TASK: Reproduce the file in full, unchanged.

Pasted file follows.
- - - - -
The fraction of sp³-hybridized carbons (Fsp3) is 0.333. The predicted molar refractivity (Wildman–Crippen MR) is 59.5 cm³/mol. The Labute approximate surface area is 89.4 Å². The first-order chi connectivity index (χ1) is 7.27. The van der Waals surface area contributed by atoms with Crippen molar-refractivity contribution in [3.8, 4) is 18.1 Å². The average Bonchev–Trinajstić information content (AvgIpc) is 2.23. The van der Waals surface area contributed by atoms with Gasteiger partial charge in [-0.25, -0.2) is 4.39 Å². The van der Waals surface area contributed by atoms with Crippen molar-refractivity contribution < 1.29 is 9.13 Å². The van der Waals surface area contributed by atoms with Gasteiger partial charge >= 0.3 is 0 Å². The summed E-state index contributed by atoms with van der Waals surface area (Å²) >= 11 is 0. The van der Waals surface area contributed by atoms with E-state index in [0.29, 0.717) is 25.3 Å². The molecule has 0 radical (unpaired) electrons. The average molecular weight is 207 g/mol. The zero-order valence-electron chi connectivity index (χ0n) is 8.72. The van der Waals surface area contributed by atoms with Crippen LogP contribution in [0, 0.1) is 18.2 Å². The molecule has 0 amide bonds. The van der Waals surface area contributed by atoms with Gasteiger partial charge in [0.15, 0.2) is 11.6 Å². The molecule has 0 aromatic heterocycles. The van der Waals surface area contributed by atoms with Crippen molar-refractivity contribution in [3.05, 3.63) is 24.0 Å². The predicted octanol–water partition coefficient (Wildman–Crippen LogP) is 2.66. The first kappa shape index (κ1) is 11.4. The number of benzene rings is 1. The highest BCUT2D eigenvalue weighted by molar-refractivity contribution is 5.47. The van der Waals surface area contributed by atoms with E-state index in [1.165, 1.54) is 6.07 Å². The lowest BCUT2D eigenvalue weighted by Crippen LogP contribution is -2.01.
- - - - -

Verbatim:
The fraction of sp³-hybridized carbons (Fsp3) is 0.333. The predicted molar refractivity (Wildman–Crippen MR) is 59.5 cm³/mol. The Labute approximate surface area is 89.4 Å². The first-order chi connectivity index (χ1) is 7.27. The van der Waals surface area contributed by atoms with Crippen molar-refractivity contribution in [3.8, 4) is 18.1 Å². The average Bonchev–Trinajstić information content (AvgIpc) is 2.23. The van der Waals surface area contributed by atoms with Gasteiger partial charge in [-0.25, -0.2) is 4.39 Å². The van der Waals surface area contributed by atoms with Crippen molar-refractivity contribution < 1.29 is 9.13 Å². The van der Waals surface area contributed by atoms with Gasteiger partial charge >= 0.3 is 0 Å². The summed E-state index contributed by atoms with van der Waals surface area (Å²) >= 11 is 0. The van der Waals surface area contributed by atoms with E-state index in [0.29, 0.717) is 25.3 Å². The molecule has 0 radical (unpaired) electrons. The average molecular weight is 207 g/mol. The zero-order valence-electron chi connectivity index (χ0n) is 8.72. The van der Waals surface area contributed by atoms with Crippen LogP contribution in [0, 0.1) is 18.2 Å². The molecule has 0 amide bonds. The van der Waals surface area contributed by atoms with Gasteiger partial charge in [0.15, 0.2) is 11.6 Å². The molecule has 0 aromatic heterocycles. The van der Waals surface area contributed by atoms with Crippen molar-refractivity contribution in [3.05, 3.63) is 24.0 Å². The predicted octanol–water partition coefficient (Wildman–Crippen LogP) is 2.66. The first kappa shape index (κ1) is 11.4. The number of benzene rings is 1. The highest BCUT2D eigenvalue weighted by molar-refractivity contribution is 5.47. The van der Waals surface area contributed by atoms with E-state index in [1.165, 1.54) is 6.07 Å². The lowest BCUT2D eigenvalue weighted by Crippen LogP contribution is -2.01.